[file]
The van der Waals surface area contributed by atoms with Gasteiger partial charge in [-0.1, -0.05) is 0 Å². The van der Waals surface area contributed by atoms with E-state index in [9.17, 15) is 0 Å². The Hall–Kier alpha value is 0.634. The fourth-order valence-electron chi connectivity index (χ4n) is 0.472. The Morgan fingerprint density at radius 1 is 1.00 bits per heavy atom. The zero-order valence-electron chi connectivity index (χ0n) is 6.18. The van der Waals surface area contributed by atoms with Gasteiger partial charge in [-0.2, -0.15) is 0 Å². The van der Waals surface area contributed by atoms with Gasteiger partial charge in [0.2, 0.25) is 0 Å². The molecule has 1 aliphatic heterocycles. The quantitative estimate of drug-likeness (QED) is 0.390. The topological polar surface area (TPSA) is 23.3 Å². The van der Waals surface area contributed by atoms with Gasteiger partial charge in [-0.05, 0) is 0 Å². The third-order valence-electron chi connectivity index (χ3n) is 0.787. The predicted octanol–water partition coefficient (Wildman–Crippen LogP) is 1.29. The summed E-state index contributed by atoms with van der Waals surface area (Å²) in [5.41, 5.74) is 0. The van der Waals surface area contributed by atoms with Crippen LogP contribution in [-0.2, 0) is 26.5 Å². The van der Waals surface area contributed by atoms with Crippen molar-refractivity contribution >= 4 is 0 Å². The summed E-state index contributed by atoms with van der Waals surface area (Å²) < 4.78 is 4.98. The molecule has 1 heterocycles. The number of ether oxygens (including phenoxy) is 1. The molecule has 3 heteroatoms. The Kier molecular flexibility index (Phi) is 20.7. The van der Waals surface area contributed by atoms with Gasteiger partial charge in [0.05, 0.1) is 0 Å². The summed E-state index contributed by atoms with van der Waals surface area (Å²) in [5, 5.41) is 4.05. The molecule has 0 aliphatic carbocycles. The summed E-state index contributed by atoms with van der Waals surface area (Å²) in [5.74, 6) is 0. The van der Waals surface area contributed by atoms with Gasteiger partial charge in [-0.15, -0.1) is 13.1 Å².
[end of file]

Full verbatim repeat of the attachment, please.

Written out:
The van der Waals surface area contributed by atoms with Gasteiger partial charge in [-0.1, -0.05) is 0 Å². The van der Waals surface area contributed by atoms with E-state index in [9.17, 15) is 0 Å². The Hall–Kier alpha value is 0.634. The fourth-order valence-electron chi connectivity index (χ4n) is 0.472. The Morgan fingerprint density at radius 1 is 1.00 bits per heavy atom. The zero-order valence-electron chi connectivity index (χ0n) is 6.18. The van der Waals surface area contributed by atoms with Gasteiger partial charge in [-0.2, -0.15) is 0 Å². The van der Waals surface area contributed by atoms with Gasteiger partial charge in [0.2, 0.25) is 0 Å². The molecule has 1 aliphatic heterocycles. The quantitative estimate of drug-likeness (QED) is 0.390. The topological polar surface area (TPSA) is 23.3 Å². The van der Waals surface area contributed by atoms with Gasteiger partial charge in [-0.05, 0) is 0 Å². The third-order valence-electron chi connectivity index (χ3n) is 0.787. The predicted octanol–water partition coefficient (Wildman–Crippen LogP) is 1.29. The summed E-state index contributed by atoms with van der Waals surface area (Å²) in [5.41, 5.74) is 0. The van der Waals surface area contributed by atoms with Crippen LogP contribution in [-0.2, 0) is 26.5 Å². The van der Waals surface area contributed by atoms with Crippen molar-refractivity contribution >= 4 is 0 Å². The summed E-state index contributed by atoms with van der Waals surface area (Å²) < 4.78 is 4.98. The molecule has 1 heterocycles. The number of ether oxygens (including phenoxy) is 1. The molecule has 3 heteroatoms. The Kier molecular flexibility index (Phi) is 20.7. The van der Waals surface area contributed by atoms with Gasteiger partial charge in [0.05, 0.1) is 0 Å². The summed E-state index contributed by atoms with van der Waals surface area (Å²) in [5, 5.41) is 4.05. The molecule has 0 aliphatic carbocycles. The summed E-state index contributed by atoms with van der Waals surface area (Å²) in [5.74, 6) is 0. The van der Waals surface area contributed by atoms with Gasteiger partial charge in [-0.15, -0.1) is 13.1 Å².